Smart contracts are code that is executed on a blockchain, a concept that is easy to understand if you are familiar with programming, and best explained with an example if you don’t.

If I ask you to loan me some money (say a thousand US dollars), we can settle on some process by which I will repay you, e.g. sending you every month 10% of the loan with a 1% interest on the initial amount, and if the payment isn’t made on time another 5% is added to the total to be repaid. The sum is too small to go through a formal agreement, but at the same time you’d like some sort of mechanism to ensure I am complying with the terms. On the other hand, I’ll be very busy trying to make this loan bear fruit, and not being very familiar with math I’m afraid I’ll end up sending you a lot more than required. Fortunately somebody wrote a smart contract that only needs the following pieces of information to be executed:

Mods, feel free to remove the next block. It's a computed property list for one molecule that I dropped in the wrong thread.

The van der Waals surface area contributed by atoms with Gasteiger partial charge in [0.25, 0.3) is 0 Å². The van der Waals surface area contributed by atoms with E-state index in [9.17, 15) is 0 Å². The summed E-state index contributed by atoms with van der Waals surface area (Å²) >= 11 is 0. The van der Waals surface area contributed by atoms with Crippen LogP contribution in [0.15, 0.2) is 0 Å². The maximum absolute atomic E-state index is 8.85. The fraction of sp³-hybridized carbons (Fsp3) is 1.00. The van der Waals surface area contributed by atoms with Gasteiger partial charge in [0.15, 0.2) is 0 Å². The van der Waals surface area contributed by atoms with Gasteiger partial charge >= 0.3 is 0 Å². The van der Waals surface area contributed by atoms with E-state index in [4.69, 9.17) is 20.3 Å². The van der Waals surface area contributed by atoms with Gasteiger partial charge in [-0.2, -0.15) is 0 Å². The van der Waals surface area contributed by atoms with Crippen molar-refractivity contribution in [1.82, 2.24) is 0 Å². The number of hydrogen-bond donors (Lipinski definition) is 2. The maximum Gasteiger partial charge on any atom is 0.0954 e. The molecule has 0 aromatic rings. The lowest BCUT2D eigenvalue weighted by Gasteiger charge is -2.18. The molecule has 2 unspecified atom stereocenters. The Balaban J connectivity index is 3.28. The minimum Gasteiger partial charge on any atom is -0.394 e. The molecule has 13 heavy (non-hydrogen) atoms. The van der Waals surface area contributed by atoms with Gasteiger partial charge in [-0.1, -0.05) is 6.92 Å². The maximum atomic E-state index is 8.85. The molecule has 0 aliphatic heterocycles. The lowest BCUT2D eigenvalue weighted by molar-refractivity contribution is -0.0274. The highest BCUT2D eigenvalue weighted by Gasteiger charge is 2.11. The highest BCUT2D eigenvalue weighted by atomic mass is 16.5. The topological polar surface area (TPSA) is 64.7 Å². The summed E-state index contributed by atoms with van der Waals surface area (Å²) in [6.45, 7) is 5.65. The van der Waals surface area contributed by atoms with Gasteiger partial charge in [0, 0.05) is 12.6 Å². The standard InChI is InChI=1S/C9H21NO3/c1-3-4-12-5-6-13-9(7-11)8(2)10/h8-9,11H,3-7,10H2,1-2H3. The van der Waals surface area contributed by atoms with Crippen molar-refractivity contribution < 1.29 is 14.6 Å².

• The initial loan amount;
  • Information about the lender’s wallet (i.e. where the payments need to be sent);
  • A function to keep track of how much is left to pay;
  • A function to calculate the next payment amount (including the interest);
  • A function to increase the amount to be repaid in case of missed payments.

Day by day, I can send small amounts to this smart contract; come the due date for the next repayment, it can check its balance and one of two things will happen: if there is enough money in its deposits, it will send the correct amount to your wallet; if there isn’t, I will postpone a payment but be “fined” with an increase in the total due.

After 10 months, if I always repaid on time, you will have your money back with interest, banking a nice 10% on top.

What smart contracts are useful for

A few key characteristics of this might jump out immediately.